“Life should not be a journey to the grave with the intention of arriving safely in a pretty and well preserved body, but rather to skid in broadside, thoroughly used up, totally worn out and loudly proclaiming: Wow! What a ride.” — Hunter Thompson
My canine traveling companion, Pepper, and I took off in my RV, Gypsy Lee, this past week for a 1,700-mile roundtrip from Tucson to Ogden, Utah. It’s the first road trip we’ve taken since I kind of put roots down in the Arizona desert city in January– and then promptly broke my ankle.
Being on the road again feels wonderful. Even Gypsy Lee, who has over 135,000 miles on her, seemed happy to be traveling again.
The plan for one day of travel was to spend the night in Page, Arizona. That plan went awry when I came upon a road block at Highway 89’s junction with Highway 89A. I had driven Highway 89 into Page many times and I suspected a landslide had occurred somewhere along the scenic route.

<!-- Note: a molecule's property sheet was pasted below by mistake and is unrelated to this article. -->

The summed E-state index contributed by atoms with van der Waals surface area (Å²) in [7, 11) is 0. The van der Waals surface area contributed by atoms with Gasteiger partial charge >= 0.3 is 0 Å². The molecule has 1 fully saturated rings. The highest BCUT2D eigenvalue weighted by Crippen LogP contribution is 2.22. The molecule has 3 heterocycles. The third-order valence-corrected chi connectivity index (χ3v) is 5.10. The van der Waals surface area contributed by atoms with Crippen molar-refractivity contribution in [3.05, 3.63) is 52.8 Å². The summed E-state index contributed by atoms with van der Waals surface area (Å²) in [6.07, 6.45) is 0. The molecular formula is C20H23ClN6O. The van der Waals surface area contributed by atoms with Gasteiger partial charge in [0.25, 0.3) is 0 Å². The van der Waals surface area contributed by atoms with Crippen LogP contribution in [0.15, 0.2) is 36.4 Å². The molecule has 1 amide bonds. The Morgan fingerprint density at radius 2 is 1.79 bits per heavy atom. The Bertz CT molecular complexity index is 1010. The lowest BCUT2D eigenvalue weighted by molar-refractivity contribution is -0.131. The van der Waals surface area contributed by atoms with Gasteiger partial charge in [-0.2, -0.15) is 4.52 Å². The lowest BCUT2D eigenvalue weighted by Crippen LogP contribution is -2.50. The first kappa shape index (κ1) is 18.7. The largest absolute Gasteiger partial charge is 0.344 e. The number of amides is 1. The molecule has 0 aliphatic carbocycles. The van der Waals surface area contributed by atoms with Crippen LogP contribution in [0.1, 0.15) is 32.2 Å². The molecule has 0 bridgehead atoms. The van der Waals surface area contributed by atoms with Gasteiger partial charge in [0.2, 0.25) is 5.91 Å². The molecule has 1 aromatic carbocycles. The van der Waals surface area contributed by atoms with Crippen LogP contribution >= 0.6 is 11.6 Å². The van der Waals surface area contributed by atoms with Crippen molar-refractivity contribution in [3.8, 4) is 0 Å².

Later research showed my suspicions exactly right. It had happened in February, but I hadn’t heard the news.
The detour didn’t really add miles to my drive, but did mean that I would spend the night in Kanab, Utah, instead of Page. What made me a little grumpy is that it meant I was traveling Highway 89A, which goes over the high Navajo Bridge, beneath which flows the Colorado River through the Grand Canyon, near Lee’s Ferry.
It was not an unfamiliar route, and even one that I had planned to take on my return trip home so I could double my landscape viewing. Twice, in my younger more fit days, I had floated beneath this bridge at the start of a 225-mile, wild, white-water raft ride through the Grand Canyon.
What I was grumpy about was that I was hitting this stretch of road late in the afternoon and wouldn’t have much time to linger long along the way to gaze in awe at the awesome landscape. I don’t drive after dark.
I did, however, stop briefly at the bridge’s overlook for a view of the magnificent Vermillion Cliffs that lay to my north on the Arizona-Utah border. They were brilliantly bathed in the evening light showing why they had been named.